Companies are shifting from siloed ways of working, to become more team-focused. While there is active debate around whether a team environment is ideal for every task, there is a clear move away from 9 to 5 office-based jobs, and towards more flexible and interconnected working.

Effective learning strategies need to reflect these changes in how employees are interacting with each other, and incorporate approaches that introduce skill-sets such as how to work collaboratively.

So rather than asking a student to write a thesis in their final year, deciding whose is the best and grading it accordingly, lets encourage students to see what they can achieve together, and reward groups that can become more than the sum of their parts. This is better training for today’s business world than any individualised task.

Immersive experiences through virtual and augmented reality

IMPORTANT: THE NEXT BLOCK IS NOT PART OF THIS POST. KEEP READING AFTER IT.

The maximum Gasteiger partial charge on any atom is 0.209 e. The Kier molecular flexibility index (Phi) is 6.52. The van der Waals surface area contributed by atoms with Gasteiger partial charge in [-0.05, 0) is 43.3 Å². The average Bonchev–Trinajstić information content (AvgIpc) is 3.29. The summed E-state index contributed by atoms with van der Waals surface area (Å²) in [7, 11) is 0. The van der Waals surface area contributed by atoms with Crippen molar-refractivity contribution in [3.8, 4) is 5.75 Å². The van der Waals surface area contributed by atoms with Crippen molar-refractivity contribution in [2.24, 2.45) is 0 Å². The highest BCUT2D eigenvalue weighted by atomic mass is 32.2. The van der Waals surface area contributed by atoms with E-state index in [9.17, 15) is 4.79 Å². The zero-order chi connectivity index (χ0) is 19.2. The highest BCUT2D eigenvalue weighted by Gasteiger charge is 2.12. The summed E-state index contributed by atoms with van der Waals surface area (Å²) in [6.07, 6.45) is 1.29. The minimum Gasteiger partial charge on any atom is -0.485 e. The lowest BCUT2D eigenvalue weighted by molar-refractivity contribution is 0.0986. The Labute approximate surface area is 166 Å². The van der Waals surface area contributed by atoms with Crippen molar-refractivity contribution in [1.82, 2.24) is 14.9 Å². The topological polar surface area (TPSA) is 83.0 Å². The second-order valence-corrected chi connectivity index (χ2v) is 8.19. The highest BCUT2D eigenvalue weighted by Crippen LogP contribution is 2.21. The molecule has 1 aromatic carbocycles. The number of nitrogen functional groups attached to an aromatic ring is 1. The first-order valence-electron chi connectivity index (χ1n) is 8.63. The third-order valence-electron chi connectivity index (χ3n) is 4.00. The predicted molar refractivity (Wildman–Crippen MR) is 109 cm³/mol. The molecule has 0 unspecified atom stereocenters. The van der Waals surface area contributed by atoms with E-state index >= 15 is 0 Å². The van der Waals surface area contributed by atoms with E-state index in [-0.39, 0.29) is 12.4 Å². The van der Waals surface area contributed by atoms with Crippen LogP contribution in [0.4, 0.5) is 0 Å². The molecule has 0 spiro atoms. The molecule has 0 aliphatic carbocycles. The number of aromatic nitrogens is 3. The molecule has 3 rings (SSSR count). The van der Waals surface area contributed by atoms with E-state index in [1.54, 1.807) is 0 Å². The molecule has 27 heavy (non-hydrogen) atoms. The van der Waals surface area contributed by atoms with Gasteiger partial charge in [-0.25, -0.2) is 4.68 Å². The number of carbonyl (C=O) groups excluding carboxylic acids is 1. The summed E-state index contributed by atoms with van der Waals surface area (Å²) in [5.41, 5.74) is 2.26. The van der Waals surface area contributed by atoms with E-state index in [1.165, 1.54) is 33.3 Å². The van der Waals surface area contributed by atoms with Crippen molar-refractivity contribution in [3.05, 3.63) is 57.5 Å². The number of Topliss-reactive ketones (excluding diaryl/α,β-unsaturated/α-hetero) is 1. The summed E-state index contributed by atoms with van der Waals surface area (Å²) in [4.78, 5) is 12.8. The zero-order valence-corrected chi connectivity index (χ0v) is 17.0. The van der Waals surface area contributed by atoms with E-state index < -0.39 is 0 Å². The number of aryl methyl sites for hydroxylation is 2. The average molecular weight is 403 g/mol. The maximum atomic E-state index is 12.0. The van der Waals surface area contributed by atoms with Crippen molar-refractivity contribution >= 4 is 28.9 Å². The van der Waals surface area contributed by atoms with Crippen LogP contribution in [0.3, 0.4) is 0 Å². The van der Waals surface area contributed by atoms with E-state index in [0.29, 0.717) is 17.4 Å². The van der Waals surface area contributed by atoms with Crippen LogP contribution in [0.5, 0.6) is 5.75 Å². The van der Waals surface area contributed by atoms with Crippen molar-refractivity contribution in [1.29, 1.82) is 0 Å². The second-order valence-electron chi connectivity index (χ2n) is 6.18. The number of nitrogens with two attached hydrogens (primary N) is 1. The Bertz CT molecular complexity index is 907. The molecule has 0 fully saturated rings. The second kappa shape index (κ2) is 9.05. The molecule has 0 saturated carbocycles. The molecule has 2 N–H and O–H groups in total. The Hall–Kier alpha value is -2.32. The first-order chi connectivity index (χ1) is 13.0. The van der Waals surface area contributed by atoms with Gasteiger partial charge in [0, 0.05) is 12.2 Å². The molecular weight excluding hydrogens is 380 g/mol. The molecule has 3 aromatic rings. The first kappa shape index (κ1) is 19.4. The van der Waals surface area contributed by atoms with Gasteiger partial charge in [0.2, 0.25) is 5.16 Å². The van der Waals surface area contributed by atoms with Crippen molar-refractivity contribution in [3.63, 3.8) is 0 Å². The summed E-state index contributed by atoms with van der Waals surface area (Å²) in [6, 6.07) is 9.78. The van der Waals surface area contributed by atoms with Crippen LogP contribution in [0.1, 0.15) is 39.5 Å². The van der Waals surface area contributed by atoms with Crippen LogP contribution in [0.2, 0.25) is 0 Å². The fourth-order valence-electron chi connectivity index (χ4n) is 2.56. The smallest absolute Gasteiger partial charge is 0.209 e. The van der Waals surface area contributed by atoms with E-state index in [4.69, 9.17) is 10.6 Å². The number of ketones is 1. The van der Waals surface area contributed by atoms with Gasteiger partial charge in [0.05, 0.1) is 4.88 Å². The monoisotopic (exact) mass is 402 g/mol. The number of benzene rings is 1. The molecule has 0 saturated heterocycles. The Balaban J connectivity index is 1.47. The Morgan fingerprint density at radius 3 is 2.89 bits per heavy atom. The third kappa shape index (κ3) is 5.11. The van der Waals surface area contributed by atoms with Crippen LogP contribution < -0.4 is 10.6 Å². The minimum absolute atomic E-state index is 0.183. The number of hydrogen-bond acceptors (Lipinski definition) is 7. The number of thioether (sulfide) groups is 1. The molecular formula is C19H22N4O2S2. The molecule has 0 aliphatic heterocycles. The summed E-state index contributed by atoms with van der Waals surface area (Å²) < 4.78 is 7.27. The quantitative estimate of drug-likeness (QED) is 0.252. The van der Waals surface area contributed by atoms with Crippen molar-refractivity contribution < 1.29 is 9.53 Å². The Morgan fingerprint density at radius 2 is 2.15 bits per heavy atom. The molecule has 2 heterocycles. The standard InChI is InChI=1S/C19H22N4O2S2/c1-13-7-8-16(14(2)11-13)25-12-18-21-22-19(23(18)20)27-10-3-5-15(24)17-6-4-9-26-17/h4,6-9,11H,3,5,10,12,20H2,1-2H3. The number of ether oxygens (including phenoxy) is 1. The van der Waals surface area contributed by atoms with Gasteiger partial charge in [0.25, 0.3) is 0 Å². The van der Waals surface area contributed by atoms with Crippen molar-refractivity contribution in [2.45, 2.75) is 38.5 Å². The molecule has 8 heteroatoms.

Teaching and assessment theory isn’t the only area that needs to be updated. According to the World Economic Forum Future of Jobs Report, by 2020, over a third of the desired core skill sets of most occupations will comprise skills that are not considered crucial in today’s jobs.

The demand for IT skills will continue to grow. In fact, roles and responsibilities of non-IT jobs often already include technological elements, which means, employees of the future need to have these skills under their belts.

The use of new technologies such as augmented reality (AR) and virtual reality (VR) could help future employees transform theory into practice. While this could occur in the workplace, the journey to enabling professionals to be trained in the latest skills starts with their education format.

Using the medical industry as an example, doctors who have been using AR and VR environments throughout their education and training, will undoubtedly be better equipped to use these tools to their optimal capabilities on the job. To ensure this outcome, though, universities and training institutions need to be ahead of the curve, and provide the technology that students will be using in their future jobs.